An Ellis County Man's Lawsuit Brings Mental Health And Disability Training
After an incident where a disabled man was hospitalized following his arrest, the Ellis County Sheriff’s Department is expanding disability and mental health training for officers.
Ruben Solis was walking home from his daughter’s house in Waxahachie when Ellis County deputies approached him. They were responding to a call about a disturbance in the area and said they smelled alcohol on him.
Solis told deputies he has Huntington’s disease, a progressive brain disorder that causes uncontrolled movements and a decline in thinking and reasoning. At some point, Solis tried to walk away.
That’s when they detained him.
"Within three minutes, they were on top of him — beating him, handcuffing him, arresting him — while he was in a pool of blood gasping, 'I can't breathe,'" Wayne Krause Yang said.
Yang is one of Solis’ lawyers. He said the deputies gave Solis a black eye, dislocated his thumb and caused bruising to his ribs and kidney during the arrest.
"He said he had Huntington's disease and yet the deputies had no idea what that was or how to treat it,” Yang said. “In the end, that led directly to the fact that instead of trying to accommodate him or learn more about it, they ended up using force against him and arresting him."
Ellis County Sheriff Chuck Edge disputes Yang’s account. Edge said Solis had the ability to comply with orders and that his injuries were self-inflicted.
“He may not have complete control of all of the physical and mental faculties,” Edge said. “But that would not keep him from complying with the deputy's commands to stay still, come back here, those types of things.”
He said deputies only took Solis to the ground and handcuffed him when he tried to walk away.
After his arrest, Solis took action. With help from the Texas Legal Services Center, he filed a lawsuit against Ellis County which claimed the deputies violated his rights under the Americans with Disabilities Act.
"I filed this lawsuit because [the] Ellis County Sheriff's Department really abused me, and I don't want this to happen to anyone else,” Solis said in a recording.
Since Huntington’s is a progressive disease, his attorneys said Solis isn't able to give interviews anymore.
One of those lawyers, Yang, works on the impact litigation team at Texas Legal Services Center. It’s a legal team dedicated to making systemic changes, rather than seeking monetary settlements from lawsuits.
Through an open records request, the team found there was no disability training within the Ellis County Sheriff’s Department. But Sheriff Edge said some training was already in place.
“I actually am certified by TCOLE, the Texas Commission on Law Enforcement,” Edge said. “I'm a required person to be in one of the classes that we teach that has to talk about disabilities because I myself have a disability. So we teach everything that's required by TCOLE to maintain our license and to maintain our professionalism.”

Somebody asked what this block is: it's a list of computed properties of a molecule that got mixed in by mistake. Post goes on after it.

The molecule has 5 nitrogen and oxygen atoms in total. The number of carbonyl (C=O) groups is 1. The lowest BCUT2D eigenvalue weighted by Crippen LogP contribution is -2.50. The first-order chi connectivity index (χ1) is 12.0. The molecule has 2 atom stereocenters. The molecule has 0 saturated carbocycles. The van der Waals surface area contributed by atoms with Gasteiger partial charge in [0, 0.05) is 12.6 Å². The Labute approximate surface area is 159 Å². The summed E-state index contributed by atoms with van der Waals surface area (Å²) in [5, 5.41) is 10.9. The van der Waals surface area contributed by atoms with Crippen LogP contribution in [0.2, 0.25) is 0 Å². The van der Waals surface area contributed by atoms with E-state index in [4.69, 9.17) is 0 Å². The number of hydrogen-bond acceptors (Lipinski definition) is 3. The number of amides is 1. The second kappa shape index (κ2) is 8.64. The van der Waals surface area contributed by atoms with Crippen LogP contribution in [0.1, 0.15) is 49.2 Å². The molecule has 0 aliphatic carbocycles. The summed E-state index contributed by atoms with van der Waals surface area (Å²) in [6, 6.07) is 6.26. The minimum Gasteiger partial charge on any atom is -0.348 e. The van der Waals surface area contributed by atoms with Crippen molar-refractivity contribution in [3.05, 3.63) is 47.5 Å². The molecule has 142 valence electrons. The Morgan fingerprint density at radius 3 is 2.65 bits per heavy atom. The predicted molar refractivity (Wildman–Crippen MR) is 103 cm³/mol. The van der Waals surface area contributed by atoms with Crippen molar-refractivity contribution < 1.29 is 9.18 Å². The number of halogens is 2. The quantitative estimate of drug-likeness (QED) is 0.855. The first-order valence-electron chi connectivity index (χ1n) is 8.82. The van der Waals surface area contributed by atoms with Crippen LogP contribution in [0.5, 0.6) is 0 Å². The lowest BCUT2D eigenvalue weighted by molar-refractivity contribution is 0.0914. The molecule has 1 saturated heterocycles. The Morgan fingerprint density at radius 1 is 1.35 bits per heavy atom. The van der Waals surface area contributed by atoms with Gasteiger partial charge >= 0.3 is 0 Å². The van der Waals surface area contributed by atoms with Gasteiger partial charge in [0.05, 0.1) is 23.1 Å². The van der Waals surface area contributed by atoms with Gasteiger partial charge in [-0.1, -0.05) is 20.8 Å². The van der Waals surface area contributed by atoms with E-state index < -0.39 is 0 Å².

However, as a condition to dropping the lawsuit, the department agreed to receive additional training through The Arc of Texas.
Alex Cogan is the public policy and advocacy manager at The Arc. She said it's important for officers to be trained on disabilities because of how much they differ from person-to-person.
“If you've met one person with a disability, you've met one person with a disability. It looks different for everyone,” she said. “Autism, for example, is a spectrum. So you've got people who are autistic savants who are incredibly brilliant, but might have poor social skills. And then you've also got individuals with autism who are nonverbal and who might also have physical characteristics as well that differentiate them.”
Cogan said The Arc of Texas’ training focuses on four areas: identifying disabilities, communication, accommodations and support.
“We're talking about things like adjusting that communication style, adjusting your physical presence,” Cogan said. “They may use communication devices or have communication cards that you should be aware of, and they may have things like comfort items that you don't want to remove from that individual because it may exacerbate a situation.”
Ellis County is also bringing in licensed mental health professionals to train and certify 25 “Mental Health Deputies” who are specially- trained in crisis intervention. The program is designed to help divert those who need behavioral health services from hospitals and jails to community-based alternatives.
Edge said he has done some reflecting since the incident with Ruben Solis and is paying attention to ongoing protests against police brutality. He said he's always open to more training for his officers, but doesn’t like law enforcement being painted as the bad guys.
“It gets us more upset than probably anybody,” Edge said. “We don't condone the actions of the bad officers, but we also don't condone being lumped in to all of the negative notoriety, if you will.”
Roughly 30,000 people with disabilities live in Ellis County, including Ruben Solis. He said he’s proud of standing up for his rights and making his community safer.
“Ellis County is going to be a better, safer place for people who have disabilities," he said.